Food

Everything You Need to Know About Eating Bread When You Want to Lose Weight

Spoiler: Carbs can remain on the menu.

Chances are you know at least one person who has given up carbs to lose weight. But you don't have to say no to toast, sandwiches, and bread bowls to see your scale numbers move in the right direction. In reality, if you stick to whole grains, bread can be a downright healthy part of a balanced diet since it delivers worthwhile nutrients and can contain fiber that helps keep you full. Plus, building healthy eating patterns around foods you love can help you remain on course. With that in mind, here’s a guide to navigating your bread options, starting with the basics:

What's So Great About Whole Grains? 

Whole grains have multiple health benefits: According to the USDA, people who consume at least three servings of whole grains each day are at lower risk for diabetes and heart disease. And several studies have shown that diets high in whole grains are associated with lower body weight. So what counts as whole grain? In addition to common examples like oats, brown rice, barley, and quinoa, whole grains include flours milled using the entire grain, which preserves its fiber, vitamins, and minerals. Buckwheat, bulgur (cracked wheat), millet, rye, and spelt also qualify. 

What to Look For

Most supermarket bread aisles are overflowing with options that make various claims—one reason why it's smart to read packages carefully. The best place to begin is the ingredient list, where primary ingredients are listed in order of quantity from most to least. If the first ingredient doesn't begin with the word "whole," beware: it may not make up a substantial part of the product you're considering, even if it's the second or third item listed.

Multigrain breads can be tricky to assess, since each individual grain makes up only a small portion of the recipe. However, taken together, the product's whole-grain content may be superb. Ideally, you’re looking for 16 grams of whole grains in a serving; most bread that meets this level will mention it somewhere on the package, whether you're shopping for sliced bread, English muffins, bagels, or wraps.

What to Avoid

When you’re reading the label, steer clear of breads made with "white flour," "enriched white flour" or "wheat flour." All three of these terms signify that the grain has been refined, aka stripped of the nutrient- and fiber-rich bran and germ, and all that's left is the starchy stuff with none of the health benefits. Also look out for trans fats (partially hydrogenated, vegetable oil shortening or hydrogenated vegetable oil if you're still scanning ingredients). These are the fats that can increase your risk for heart disease, and because none of them are essential in bread-baking, they should be easy to dodge.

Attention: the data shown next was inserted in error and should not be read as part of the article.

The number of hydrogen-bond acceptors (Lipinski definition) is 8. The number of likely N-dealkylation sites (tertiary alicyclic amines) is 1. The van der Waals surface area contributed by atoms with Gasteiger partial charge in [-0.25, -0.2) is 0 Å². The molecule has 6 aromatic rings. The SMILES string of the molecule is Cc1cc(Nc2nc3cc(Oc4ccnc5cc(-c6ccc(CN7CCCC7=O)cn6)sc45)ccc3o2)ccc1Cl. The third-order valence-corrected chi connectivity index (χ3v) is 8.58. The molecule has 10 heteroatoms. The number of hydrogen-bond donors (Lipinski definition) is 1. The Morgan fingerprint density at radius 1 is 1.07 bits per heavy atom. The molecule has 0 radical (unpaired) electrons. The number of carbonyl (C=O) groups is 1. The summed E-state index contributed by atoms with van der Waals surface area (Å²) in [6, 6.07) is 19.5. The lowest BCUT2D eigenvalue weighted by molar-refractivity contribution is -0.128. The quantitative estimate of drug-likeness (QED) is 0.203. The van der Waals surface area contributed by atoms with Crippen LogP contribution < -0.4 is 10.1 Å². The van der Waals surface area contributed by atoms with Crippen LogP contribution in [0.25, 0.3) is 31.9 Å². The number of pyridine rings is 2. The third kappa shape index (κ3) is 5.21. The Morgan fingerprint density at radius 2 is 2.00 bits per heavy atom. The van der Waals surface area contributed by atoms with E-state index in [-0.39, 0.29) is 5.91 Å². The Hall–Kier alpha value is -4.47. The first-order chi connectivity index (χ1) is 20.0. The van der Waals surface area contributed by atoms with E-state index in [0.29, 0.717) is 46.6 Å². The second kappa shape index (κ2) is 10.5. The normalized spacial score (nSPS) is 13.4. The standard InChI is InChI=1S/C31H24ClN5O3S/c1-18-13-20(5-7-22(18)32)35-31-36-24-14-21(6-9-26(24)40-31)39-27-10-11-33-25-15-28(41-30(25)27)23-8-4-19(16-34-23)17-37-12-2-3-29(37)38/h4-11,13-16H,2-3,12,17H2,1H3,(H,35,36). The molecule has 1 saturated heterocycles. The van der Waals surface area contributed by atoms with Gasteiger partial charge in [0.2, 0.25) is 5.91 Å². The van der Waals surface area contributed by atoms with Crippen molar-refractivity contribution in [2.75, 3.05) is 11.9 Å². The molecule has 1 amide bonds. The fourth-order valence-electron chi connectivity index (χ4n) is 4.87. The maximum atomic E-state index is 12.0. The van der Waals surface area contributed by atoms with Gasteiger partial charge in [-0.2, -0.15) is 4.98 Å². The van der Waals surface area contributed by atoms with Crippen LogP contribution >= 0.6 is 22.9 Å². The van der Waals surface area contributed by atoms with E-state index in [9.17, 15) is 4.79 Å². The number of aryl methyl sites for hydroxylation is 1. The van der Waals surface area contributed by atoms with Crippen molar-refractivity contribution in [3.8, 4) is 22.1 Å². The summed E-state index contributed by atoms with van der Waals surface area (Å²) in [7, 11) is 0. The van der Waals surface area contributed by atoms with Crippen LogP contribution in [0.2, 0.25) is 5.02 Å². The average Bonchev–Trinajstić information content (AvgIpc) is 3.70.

But What About Bakery Bread?!

Without a package to read, it’s difficult to know for sure exactly what you’re getting with bakery bread. But there are some rules of thumb: Look for whole-wheat bread. Ask if you can pick up the loaf before buying, and if feels air-light, don’t buy it. Generally speaking, the heftier the bread, the higher the whole-grain content. And don’t be afraid to ask questions! Bakers are often proud to discuss their product and will be more than happy to tout high-quality ingredients. 

More Bread Aisle Food for Thought

 

Whole white wheat      If you (or your kids) don’t like the hearty taste of whole-grain breads, this option uses a type of grain that's not only lighter in color but also milder in flavor. Double check that you’re buying whole white wheat, though, or you may wind up with refined flour, which offers very little nutritional value.
Light breads    Choosing bread isn’t only about whole grains; carbs, protein, fat and fiber should be taken into account too. Light whole-grain breads can save calories while still offering fiber to keep you feeling satisfied which can help you stay within your SmartPoints® Budget. 
Organic breads    These ingredients are grown without pesticides, herbicides, or fungicides, which may be beneficial to your body and the planet, but won’t make much difference nutritionally. 

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